• Owly & Wormy: Bright Lights and Starry Nights

Runton, Andy | Atheneum Books for Young Readers | 2012 | ISBN: 9781416957751

Out on a stargazing venture in this wordless picture book, Owly and Wormy discover that it’s fine to be frightened—but it’s better to be brave.

  • Hoot Owl Hoot! 

2-4 Players | Ages 4+ | Published by Peaceable Kingdom | Designed by Susan McKinley Ross

Players help the owls fly back to their nest before the sun comes up. Play a color card and fly to that space. Draw a sun card, and you’re one step closer to the daylight. Help all the owls get home before the sun rises and everyone wins! The game is easy enough for first time game players and the game can be made infinitely more challenging simply by adding more owl tokens into the game. This allows the game to age with the child or for older kids (or adults) to play with younger kids. — Mindware

Adventures in Gameschooling Notes: The Owly series has been a family favorite for a long time. This particular one is an actual picture book instead of a graphic novel.  Though wordless, it still has a charm that draws in all ages. Hoot Owl Hoot, is a beginner co-op game for Ages 4+ designed by Qwirkle designer, Susan McKinley Ross. A co-op is a good choice to work with the kinder and empathic Owly.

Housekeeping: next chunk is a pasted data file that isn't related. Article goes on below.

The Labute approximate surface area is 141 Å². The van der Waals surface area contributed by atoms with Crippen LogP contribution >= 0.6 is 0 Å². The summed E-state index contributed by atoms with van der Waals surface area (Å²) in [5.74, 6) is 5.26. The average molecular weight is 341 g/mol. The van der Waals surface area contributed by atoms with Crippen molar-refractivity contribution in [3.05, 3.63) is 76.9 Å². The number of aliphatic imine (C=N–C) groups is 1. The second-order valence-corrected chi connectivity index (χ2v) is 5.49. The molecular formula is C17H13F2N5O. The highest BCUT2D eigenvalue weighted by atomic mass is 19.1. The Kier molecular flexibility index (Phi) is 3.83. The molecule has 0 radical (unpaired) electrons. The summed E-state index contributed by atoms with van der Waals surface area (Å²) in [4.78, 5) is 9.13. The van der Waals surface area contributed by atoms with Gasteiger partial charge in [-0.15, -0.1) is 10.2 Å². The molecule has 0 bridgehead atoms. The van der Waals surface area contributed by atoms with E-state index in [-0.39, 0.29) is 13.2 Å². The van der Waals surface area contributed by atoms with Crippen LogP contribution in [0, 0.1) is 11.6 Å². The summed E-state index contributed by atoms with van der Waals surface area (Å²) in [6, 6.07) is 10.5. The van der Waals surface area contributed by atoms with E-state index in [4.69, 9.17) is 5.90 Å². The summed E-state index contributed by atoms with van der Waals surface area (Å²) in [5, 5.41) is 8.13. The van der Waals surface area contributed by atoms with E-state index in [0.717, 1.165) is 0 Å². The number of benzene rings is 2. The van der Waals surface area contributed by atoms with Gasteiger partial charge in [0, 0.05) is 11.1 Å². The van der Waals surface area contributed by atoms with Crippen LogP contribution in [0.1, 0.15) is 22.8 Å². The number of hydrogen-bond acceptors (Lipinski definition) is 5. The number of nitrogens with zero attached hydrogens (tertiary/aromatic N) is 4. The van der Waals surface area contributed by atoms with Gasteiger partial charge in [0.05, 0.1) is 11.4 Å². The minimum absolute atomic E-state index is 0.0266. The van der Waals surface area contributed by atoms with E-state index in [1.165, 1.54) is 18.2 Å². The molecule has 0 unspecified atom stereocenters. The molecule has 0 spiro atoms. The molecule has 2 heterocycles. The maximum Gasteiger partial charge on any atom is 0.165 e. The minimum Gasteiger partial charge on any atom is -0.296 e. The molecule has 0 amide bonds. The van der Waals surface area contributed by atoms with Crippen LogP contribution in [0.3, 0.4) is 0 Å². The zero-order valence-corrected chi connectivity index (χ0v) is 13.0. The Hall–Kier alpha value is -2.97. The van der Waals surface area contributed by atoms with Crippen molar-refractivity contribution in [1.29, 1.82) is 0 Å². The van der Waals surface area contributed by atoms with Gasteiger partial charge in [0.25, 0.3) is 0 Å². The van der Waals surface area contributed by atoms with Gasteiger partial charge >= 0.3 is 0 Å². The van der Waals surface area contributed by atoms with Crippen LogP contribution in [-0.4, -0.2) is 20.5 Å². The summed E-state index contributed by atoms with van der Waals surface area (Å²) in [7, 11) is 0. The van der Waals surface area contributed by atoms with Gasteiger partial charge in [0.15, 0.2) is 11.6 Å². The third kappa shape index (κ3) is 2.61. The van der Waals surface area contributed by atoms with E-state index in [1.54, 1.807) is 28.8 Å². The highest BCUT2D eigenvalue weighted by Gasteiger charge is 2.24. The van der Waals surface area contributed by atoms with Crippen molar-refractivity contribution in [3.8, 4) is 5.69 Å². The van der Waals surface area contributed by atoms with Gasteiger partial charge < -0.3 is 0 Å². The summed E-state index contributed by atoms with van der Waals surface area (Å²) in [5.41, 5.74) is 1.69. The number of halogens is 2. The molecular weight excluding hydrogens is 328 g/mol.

A Book & A Board Game entry for the week of April 27th.

  • Do Unto Otters

Keller, Laurie | Square Fish | 2009 | ISBN: 9780312581404

Mr. Rabbit’s new neighbors are Otters. OTTERS! But he doesn’t know anything about otters. Will they get along? Will they be friends? Just treat otters the same way you’d like them to treat you, advises Mr. Owl. In her smart, playful style Laurie Keller highlights how to be a good friend and neighbor―simply follow the Golden Rule! 

  • Why I Otter

2 Players | Ages 6+ | Published by Button Shy | Designed by Aaron Andrew Wilson

The river is filled with otters of all shapes and sizes. Decide which otter should jump into the river at the right time to maximize your score. Having the winning otter gets you more cards, but losing lets you pick the scoring conditions. –Button Shy

Adventures in Gameschooling Notes: If you are looking for a travel size game (it comes in a vinyl wallet and fits in your back pocket) to play with your little ones (as young as 5+) Why I Otter is a great little trick-taking game. We did a video overview once on our Facebook page

Ryan Sanders is the founder, owner, and editor-at-large of Adventures in Gameschooling. He’s also the guy behind its social media accounts. God has blessed Ryan and his wife Mary, with five children, which he homeschools. As a Christian, he believes that he should not only look out for your own interests but other peoples too (Philippians 2:4) and this is one of his guiding principles for Adventures in Gameschooling. Ryan’s expertise is informed by almost two decades of experience as a stay-at-home father and from the running The Inquisitive Meeple where he performed over 300 written and podcast interviews within the board game industry.